Phil died the following year and ever since participants have competed for the Phil Ferris trophy in his memory, with money raised going to the Devon Air Ambulance.

As part of my ongoing quest to document Derbyshire’s panoply of folk customs and strange traditions, I paid my fieldwork visit to the Eastern Moors Bolving Championship the second year it ran, back in October 2015.

When I arrived at the designated meeting spot, Barbook Cottage, there were fire pits set up for warmth and displays about the moor’s resident deer as well as a telescope set up on a tripod to try to spot them.

Some of the child attendees were getting into red deer mode by constructing replica antler headdresses out of twigs and branches.

A ranger gave a short talk explaining what bolving was all about and the genesis of the event, describing it as ‘the funniest thing we do all year’, and explaining that it was heavily inspired by the similar one in Devon.

Great British Life: Participants approach Barbrook Dam at dusk to the designated Bolving spot Photo: Richard BradleyParticipants approach Barbrook Dam at dusk to the designated Bolving spot Photo: Richard Bradley

‘There is a World Championship, which is down in the south. And Kim, our senior warden, spotted this and, thought, “Well, we could do that”’.

The ranger explained to the group that the Eastern Moors had attempted to reach out to their Devonian counterparts: ‘We would like to be their county championships, but we haven’t quite got that relationship going with them yet, but we shall see’.

Their plain-speaking Derbyshire (lack of) diplomacy may not exactly have endeared them here; a post on the Eastern Moors blog from October 2014 about the inaugural Eastern Moors competition begins bluntly, ‘There are not too many interesting things that have come out of Devon but one of them is bolving’…

As the evening began to draw in, attendees were invited to walk across the Barbook Dam wall in the gloaming to the edge of the dam, the designated bolving arena.

The rangers judged the event with participants scored on the following qualities: tone, volume and authenticity.

Great British Life: A competitor in full flow Photo: Richard BradleyA competitor in full flow Photo: Richard Bradley

In addition to the prestige and kudos of communing with the deer, there was the added incentive of various prizes on offer – for the adults, medals and certificates as well as first prize of a meal for two at Longshaw; the second prize being a guided walk of the Eastern Moors; and third prize, a bottle of Prosecco.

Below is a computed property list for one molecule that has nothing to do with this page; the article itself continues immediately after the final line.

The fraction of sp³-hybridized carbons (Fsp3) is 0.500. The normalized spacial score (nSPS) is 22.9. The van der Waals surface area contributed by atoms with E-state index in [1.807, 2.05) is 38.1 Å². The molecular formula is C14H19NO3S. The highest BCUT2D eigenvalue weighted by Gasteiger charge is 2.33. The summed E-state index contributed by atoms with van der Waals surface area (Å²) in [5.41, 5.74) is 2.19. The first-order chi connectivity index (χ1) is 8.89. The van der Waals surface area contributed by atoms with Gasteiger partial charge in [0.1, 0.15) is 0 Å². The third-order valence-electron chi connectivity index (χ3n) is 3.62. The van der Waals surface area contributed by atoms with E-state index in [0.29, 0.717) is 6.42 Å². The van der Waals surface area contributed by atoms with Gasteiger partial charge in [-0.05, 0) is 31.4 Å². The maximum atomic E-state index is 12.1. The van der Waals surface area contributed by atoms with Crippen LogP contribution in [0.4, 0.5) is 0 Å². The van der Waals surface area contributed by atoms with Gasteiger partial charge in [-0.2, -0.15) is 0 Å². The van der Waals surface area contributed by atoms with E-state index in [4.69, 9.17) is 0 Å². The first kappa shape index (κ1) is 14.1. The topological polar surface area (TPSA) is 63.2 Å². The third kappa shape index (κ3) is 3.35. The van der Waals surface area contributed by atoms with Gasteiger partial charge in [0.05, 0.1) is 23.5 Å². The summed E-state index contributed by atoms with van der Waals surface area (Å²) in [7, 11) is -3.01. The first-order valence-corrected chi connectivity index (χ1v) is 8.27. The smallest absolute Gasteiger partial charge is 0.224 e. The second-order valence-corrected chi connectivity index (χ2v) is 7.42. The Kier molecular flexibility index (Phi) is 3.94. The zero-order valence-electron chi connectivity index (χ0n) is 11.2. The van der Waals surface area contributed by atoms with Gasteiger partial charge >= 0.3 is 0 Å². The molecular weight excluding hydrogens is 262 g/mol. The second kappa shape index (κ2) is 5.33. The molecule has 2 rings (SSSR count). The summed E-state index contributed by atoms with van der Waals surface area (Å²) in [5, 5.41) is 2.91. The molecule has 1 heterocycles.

All child entrants received a certificate, with the winners also being awarded a medal and first prize of a family ticket to an Eastern Moors event and bolving t shirt; with the runners-up receiving a fold-out field guide to deer.

In case you are wondering, I maintained a strictly documentarian stance throughout and didn’t make any attempt to bolve myself, being content to simply photograph and make audio recordings of the other participants’ attempts.

Monday to Friday, these people spend their time doing pedestrian things like working in Derbyshire County Council’s IT department, but out here on the moors in the autumnal dusk of a Saturday evening they unleashed their inner randy red deer and roared with gusto.

Somewhere in the depths of my hard drive I have a three-minute montage of the sound recordings of all the 2015 participants cut together in quick succession - which makes for a deeply odd listen, and would probably require a degree of explanation were it ever to come up in a playlist shuffle.

As far as I can ascertain, the most recent Eastern Moors Bolving Championship was held in 2019, with no 2023 date as yet announced at the time of going to press.

Is this one of Derbyshire’s quirky annual events which has been killed off once and for all by the pandemic, after only a six-year run?

Great British Life: A bolving competition entrant Photo: Richard BradleyA bolving competition entrant Photo: Richard Bradley

Only time will tell, and the original inspirational World Championships in Devon has also not been held for several years, either.

In the meantime, the deer of Big Moor will probably remain indifferent to such fluctuations, carrying on as they have always done at this time of year and bolving away to attract a mate to ensure that their cycle of life will continue anew – irrespective of whether or not they are joined by human imitators.